Signs of life return to South PlaqSep 4th, 2012 | By Jessica Gonzalez | Category: news
Residents who rode out the storm in their South Plaquemines homes remained trapped by flooding on Hwy. 23 and were finally able to leave on September 1.
As of press time, there were still flood waters from Ironton to West Pointe-a-la-Hache, making that crucial stretch of Hwy. 23 impassable. Parish President Billy Nungesser authorized police-led convoys twice a day on the crown of the Mississippi River levee so that residents could gain temporary access to their homes. Nungesser said that as soon as the water recedes and it is safe to pass through, residents in those areas will be allowed to return to their homes permanently.
“Every effort is being made to make the south end of the parish available to business owners and residents,” said Parish President Billy Nungesser.
On August 29, levees on the East and Westbank were intentionally cut to drain some of the standing water out, but the process is going much slower than originally anticipated.
“We cut the levees in 10 spots on each side (of the river),” explained Nungesser at an August 29 press conference. “It may take as long as a week to get the water out.”
After two days of uncertainty, water and MRE’s were made available at the Port Sulphur Fire Station at 114 Civic Dr., the Boothville-Venice Fire Station at 42661 Hwy. 23, and Idlewild at 11504 Hwy. 23 in Belle Chasse south of Captain Larry’s on Saturday, September 1. Cypress Cove Marina in Venice also opened up for sale of fuel and diesel.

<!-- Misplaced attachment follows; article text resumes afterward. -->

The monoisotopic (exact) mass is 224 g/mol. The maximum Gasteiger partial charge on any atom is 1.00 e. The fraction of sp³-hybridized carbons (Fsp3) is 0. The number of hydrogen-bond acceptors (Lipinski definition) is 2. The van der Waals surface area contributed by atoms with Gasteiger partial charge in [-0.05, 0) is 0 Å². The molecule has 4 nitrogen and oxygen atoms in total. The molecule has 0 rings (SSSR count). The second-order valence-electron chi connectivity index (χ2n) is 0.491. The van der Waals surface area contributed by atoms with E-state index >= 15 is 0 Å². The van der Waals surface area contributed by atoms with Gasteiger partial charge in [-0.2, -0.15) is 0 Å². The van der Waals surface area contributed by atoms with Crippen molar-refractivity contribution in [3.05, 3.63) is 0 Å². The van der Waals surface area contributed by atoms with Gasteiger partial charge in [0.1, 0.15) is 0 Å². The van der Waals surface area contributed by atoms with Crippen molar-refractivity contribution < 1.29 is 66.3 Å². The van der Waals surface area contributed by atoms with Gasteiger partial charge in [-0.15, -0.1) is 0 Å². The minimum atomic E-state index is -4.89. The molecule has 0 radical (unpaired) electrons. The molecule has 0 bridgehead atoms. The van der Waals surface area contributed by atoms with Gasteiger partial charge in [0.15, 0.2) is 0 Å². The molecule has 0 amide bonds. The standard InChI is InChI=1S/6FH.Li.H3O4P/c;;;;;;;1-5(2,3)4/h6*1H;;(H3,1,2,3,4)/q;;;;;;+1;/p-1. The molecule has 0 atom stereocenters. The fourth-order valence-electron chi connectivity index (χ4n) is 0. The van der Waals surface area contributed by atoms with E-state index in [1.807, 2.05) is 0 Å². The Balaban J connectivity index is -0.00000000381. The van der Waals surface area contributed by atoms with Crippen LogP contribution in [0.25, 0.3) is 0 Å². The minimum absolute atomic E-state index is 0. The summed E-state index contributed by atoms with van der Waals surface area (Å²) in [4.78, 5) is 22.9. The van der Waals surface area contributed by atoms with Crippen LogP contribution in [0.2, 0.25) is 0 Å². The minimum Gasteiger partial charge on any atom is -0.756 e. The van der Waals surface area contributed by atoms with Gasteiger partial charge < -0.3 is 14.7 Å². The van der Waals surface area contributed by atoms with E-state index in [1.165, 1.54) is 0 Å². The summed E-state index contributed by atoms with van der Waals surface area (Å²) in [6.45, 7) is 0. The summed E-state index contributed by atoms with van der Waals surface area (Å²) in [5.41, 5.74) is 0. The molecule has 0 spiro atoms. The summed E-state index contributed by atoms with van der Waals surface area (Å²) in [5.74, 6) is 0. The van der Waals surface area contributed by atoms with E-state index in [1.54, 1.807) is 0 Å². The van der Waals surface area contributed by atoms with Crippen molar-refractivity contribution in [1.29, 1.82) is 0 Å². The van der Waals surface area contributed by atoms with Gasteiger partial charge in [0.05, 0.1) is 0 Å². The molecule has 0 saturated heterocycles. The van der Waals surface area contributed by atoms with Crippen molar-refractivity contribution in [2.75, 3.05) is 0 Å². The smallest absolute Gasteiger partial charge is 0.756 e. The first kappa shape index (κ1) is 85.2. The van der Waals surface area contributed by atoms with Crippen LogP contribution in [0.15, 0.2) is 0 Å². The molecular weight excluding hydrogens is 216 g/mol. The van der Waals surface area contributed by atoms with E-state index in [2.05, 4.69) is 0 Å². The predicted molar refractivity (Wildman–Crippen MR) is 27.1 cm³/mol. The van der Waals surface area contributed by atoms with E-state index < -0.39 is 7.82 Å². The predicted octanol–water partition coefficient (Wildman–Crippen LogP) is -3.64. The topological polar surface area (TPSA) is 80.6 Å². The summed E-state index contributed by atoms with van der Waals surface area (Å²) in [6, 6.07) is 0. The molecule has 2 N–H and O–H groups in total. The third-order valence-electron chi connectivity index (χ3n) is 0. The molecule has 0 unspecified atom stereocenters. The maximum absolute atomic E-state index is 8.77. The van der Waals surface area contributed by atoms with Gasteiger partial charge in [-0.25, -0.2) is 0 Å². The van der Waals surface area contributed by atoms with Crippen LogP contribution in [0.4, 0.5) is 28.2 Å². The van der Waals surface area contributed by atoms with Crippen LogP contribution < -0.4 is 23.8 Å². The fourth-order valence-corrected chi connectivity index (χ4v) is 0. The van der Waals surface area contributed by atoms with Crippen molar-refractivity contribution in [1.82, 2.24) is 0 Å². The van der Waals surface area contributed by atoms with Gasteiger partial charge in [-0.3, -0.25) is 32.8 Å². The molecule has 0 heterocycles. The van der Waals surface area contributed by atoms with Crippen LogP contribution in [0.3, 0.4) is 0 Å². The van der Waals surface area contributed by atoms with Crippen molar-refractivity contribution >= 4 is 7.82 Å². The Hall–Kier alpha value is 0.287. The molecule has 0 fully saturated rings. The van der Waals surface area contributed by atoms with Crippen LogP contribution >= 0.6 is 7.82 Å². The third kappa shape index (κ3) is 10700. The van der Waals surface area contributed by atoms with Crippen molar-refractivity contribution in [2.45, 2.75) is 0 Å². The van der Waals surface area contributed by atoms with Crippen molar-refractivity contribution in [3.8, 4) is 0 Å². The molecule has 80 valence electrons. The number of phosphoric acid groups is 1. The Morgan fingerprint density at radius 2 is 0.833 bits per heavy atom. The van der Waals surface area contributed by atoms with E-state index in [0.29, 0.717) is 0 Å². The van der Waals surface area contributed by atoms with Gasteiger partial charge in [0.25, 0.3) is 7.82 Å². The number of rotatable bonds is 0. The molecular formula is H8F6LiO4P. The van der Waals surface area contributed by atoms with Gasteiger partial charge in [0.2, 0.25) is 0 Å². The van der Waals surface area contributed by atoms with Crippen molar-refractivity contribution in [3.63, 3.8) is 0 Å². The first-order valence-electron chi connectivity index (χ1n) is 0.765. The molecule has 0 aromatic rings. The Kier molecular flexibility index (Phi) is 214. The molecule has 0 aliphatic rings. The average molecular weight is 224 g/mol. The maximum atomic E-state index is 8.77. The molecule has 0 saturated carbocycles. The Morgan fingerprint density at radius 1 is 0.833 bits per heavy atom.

Since many of the residents at the south end of the parish were cut of from leaving at West Pointe-a-la-Hache on Tuesday August 28, many were clamoring for more ice, fuel and food by Friday, Sheriff Lonnie Greco said.
PPG issued a boil water advisory for the Eastbank and South Plaquemines early last week, so drinking water is scarce in that area.The Sheriff’s Office has been working
with the National Guard on MRE and water distribution, but couldn’t get past Ironton until Saturday due to flood waters on Hwy. 23.
“I had the truck loaded with MRE’s and water, and then they [National Guard] called me and said we couldn’t go down there yet because of a safety issue,” said Greco frustratedly. “Yesterday I saw babies down in the Venice and Buras area. We got infants down there— it’s crazy.”
“There are 1000 to 1500 people still down there,” Greco explained. “South of West Pointe-a-la-Hache just got rainwater and wind— if a tree didn’t fall on it or wind didn’t knock it down, those who left still have a home to go back to.”
Greco said that the demand for more supplies at the south end was huge since many stayed to protect their homes and property from looters. Three looters were arrested in Buras on August 30 and sent straight to Angola State Prison.
The parish reports that fire stations in South Plaquemines have EMS and emergency personnel on stand-by for emergency situations. Those locations include the Port Sulphur Fire Station, Buras Fire Station, the Boothville-Venice Fire Station, and the
Pointe-la-Hache Fire Station on the Eastbank. Parish officials say that residents with a working phone who need medical help should call 911.
On August 30, residents north of Alliance Refinery were allowed to return home. The parish warned that there are currently no utilities in the area, so residents returning must be prepared to live without running water or electricity.
Sheriff Greco stresses that residents who did return must adhere to the dusk to dawn curfew the parish instilled last week.
“To our citizens: heed to the curfews, its a safety issue— no car, 4-wheeler, or walking on the side of the road,” Greco said. “Just stay inside.